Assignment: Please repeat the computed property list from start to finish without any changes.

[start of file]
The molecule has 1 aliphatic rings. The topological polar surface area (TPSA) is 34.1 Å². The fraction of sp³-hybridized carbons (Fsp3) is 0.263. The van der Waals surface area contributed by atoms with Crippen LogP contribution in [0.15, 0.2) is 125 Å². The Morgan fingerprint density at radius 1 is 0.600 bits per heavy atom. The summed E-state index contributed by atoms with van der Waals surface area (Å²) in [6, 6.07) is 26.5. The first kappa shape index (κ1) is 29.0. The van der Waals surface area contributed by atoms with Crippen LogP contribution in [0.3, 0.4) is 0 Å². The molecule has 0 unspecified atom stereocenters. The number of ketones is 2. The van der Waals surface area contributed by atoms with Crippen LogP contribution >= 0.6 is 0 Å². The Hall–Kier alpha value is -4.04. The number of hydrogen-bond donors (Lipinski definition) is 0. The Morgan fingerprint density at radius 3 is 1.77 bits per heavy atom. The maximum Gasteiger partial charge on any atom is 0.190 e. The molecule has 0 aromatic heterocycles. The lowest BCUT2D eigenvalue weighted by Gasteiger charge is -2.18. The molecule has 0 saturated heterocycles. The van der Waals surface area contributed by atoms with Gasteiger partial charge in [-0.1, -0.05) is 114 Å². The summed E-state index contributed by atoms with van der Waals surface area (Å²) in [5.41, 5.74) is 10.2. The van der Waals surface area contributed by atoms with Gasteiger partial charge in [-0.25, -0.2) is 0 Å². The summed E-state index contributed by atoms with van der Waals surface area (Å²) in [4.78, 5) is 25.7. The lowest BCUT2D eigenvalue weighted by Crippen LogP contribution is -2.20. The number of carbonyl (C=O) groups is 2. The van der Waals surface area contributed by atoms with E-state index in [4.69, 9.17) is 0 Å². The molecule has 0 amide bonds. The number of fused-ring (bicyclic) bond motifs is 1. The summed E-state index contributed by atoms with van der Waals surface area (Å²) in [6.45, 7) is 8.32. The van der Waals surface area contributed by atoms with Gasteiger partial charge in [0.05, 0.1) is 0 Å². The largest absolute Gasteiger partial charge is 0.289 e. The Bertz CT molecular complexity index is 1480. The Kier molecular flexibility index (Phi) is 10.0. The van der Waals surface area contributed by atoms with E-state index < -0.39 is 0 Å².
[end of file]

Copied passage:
The molecule has 1 aliphatic rings. The topological polar surface area (TPSA) is 34.1 Å². The fraction of sp³-hybridized carbons (Fsp3) is 0.263. The van der Waals surface area contributed by atoms with Crippen LogP contribution in [0.15, 0.2) is 125 Å². The Morgan fingerprint density at radius 1 is 0.600 bits per heavy atom. The summed E-state index contributed by atoms with van der Waals surface area (Å²) in [6, 6.07) is 26.5. The first kappa shape index (κ1) is 29.0. The van der Waals surface area contributed by atoms with Crippen LogP contribution in [0.3, 0.4) is 0 Å². The molecule has 0 unspecified atom stereocenters. The number of ketones is 2. The van der Waals surface area contributed by atoms with Crippen LogP contribution >= 0.6 is 0 Å². The Hall–Kier alpha value is -4.04. The number of hydrogen-bond donors (Lipinski definition) is 0. The Morgan fingerprint density at radius 3 is 1.77 bits per heavy atom. The maximum Gasteiger partial charge on any atom is 0.190 e. The molecule has 0 aromatic heterocycles. The lowest BCUT2D eigenvalue weighted by Gasteiger charge is -2.18. The molecule has 0 saturated heterocycles. The van der Waals surface area contributed by atoms with Gasteiger partial charge in [-0.1, -0.05) is 114 Å². The summed E-state index contributed by atoms with van der Waals surface area (Å²) in [5.41, 5.74) is 10.2. The van der Waals surface area contributed by atoms with Gasteiger partial charge in [-0.25, -0.2) is 0 Å². The summed E-state index contributed by atoms with van der Waals surface area (Å²) in [4.78, 5) is 25.7. The lowest BCUT2D eigenvalue weighted by Crippen LogP contribution is -2.20. The number of carbonyl (C=O) groups is 2. The van der Waals surface area contributed by atoms with E-state index in [4.69, 9.17) is 0 Å². The molecule has 0 amide bonds. The number of fused-ring (bicyclic) bond motifs is 1. The summed E-state index contributed by atoms with van der Waals surface area (Å²) in [6.45, 7) is 8.32. The van der Waals surface area contributed by atoms with Gasteiger partial charge in [0.05, 0.1) is 0 Å². The largest absolute Gasteiger partial charge is 0.289 e. The Bertz CT molecular complexity index is 1480. The Kier molecular flexibility index (Phi) is 10.0. The van der Waals surface area contributed by atoms with E-state index < -0.39 is 0 Å².